As a consumer, an error also may occur in connection with a point-of-sale purchase with a debit card. For example, an oil company might give you a debit card that lets you pay for gas purchases directly from your bank account. Or you may have a debit card that can be used for various types of retail purchases. These purchases will appear on your periodic statement from the bank. In case of an error on your account, however, you should contact the card issuer (for example, an oil company or a bank) at the address or phone number provided by the company. Once you’ve notified the company about the error, it has 10 business days to investigate and tell you the results. In this situation, it may take up to 90 days to complete an investigation, if the money in dispute is returned to your account and you’re notified promptly of the credit. If no error is found at the end of the investigation, the institution may take back the money if it sends you a written explanation.

Business rules:

Most banks will work with businesses to correct mistakes but the Electronic Fund Transfer Act, Regulation E, protects only consumers not businesses.  The amount of protection provided to your business for banking errors is regulated by the bank’s policies.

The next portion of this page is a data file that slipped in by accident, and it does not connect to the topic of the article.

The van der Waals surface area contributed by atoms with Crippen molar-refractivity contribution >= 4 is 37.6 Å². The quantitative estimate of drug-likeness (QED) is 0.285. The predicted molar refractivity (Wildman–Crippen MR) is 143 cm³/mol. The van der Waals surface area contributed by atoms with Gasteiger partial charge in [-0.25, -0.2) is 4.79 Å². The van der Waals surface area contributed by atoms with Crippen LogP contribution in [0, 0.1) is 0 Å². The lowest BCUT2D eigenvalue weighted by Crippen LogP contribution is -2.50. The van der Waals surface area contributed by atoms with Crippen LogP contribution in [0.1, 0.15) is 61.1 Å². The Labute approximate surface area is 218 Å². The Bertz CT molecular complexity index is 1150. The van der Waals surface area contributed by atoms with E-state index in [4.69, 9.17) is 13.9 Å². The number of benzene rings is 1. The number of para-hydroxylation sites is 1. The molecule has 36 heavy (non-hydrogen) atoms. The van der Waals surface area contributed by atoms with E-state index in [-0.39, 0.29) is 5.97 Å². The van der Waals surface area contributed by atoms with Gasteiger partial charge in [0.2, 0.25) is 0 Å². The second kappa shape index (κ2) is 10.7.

Best Practices:

  1. Every business should review the bank activity daily to ensure that all transactions posted to the account were correct and recorded in the general ledger.
  2. All credit card activity should be reconciled daily to the bank statement.  Each of the major cards has different rules for crediting credit card sales to your account.  Become familiar with those rules and reconcile your activity submitted to the processer with the activity hitting your bank account.  Also understand how the credit card processing fees will be deducted so that you can balance net fees to the general ledger when you record the sale transaction.  There are good online tools provided by the major processing firms that allow you to balance your submission with the bank activity.